• It’s worse with federated applications.  Testers are often at the mercy of an application owner or a backup schedule or a resource constraint that forces them to gather their copy of the dataset at different times.  These time differences create consistency problems the tester has to solve because without strict consistency, the distributed referential integrity problems can suddenly scale up factorially.  This leads to solutions with even more complex rulesets and time logic.  Compounding Federation with Subsetting can mean a whole new world of hurt as subset rules must be made consistent across the federated app.
  • Synthetic data can be essential for generating test data that doesn’t exist anywhere else.  But, when synthetic data is used as a band aid to make a subset “complete”, we re-introduce the drawbacks of subsets.  To reach completeness, the synthetic data may need to cover the gap where production data doesn’t exist, as well as determine integrity across both generated and subset data.  Marrying synthetic data and subsets can introduce new and unnecessary complexity.
  • Protecting your data introduces more speed issues.  Those that mask test data typically can’t deliver masked data fast or often enough to developers, so they are forced into a tradeoff between risk and speedand exposure usually trumps speed when that decision is made.  As a Gartner analyst quipped: 80% of the problem in masking is the distribution of masked data.  Moreover, masking has its own rules that generally differ from subsetting rules.
  • Environment availability also prevents data from getting the right data to the right place just in time.  Many testers use a limited number of environments, forcing platforms to be overloaded with streams such that the resultant sharing and serialization force delay, rework and throwaway work to happen.  Some testers wait until an environment is ready.  Others write new test cases rather than wait, and still others write test cases they know will be thrown away.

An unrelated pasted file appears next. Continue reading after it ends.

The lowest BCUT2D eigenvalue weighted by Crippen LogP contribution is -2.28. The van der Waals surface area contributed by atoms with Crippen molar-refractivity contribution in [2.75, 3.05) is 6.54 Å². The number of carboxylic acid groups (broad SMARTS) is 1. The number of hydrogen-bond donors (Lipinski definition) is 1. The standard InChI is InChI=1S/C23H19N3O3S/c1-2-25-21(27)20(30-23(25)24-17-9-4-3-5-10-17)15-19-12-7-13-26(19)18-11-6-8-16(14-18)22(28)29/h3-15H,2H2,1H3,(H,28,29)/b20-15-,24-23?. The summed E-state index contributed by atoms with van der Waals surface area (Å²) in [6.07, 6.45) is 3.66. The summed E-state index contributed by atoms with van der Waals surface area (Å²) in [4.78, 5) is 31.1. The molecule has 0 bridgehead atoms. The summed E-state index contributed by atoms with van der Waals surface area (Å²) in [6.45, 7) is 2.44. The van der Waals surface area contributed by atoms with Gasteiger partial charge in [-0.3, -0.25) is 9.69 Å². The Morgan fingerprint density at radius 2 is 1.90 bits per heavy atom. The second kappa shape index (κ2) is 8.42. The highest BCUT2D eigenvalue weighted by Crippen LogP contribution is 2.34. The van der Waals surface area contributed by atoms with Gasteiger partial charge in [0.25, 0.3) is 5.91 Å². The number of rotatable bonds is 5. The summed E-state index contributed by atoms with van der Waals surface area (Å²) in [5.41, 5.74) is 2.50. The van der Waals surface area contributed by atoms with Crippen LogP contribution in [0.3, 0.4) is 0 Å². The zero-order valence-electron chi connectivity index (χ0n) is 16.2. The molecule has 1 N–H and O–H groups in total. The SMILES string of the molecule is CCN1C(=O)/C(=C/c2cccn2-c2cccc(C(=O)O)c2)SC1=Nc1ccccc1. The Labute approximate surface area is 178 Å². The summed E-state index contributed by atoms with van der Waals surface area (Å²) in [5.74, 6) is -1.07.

• Compounding this problem, platforms that could be re-purposed as test-ready environments are fenced in by context-switching costs.  Testers know the high price of a context switch, and the real possibility that switching back will fail, so they simply hold their environment for “testing” rather than risk it.  Behaviors driven by the cost of context-switching create increased serialization, more subsetting, and (ironically), by “optimizing” their part of the product/feature delivery pipeline, testers end up contributing to one of the bottlenecks that prevent that pipeline from moving faster globally.
  • Reproducing defects can also slow down deployment.  Consider that quite often developers complain that they can’t reproduce the defect that a tester has found.  This often leads to a full halt in the testing critical path as the tester must “hold” her environment to let the developer examine it.  In some cases, whole datasets are held hostage while triage occurs.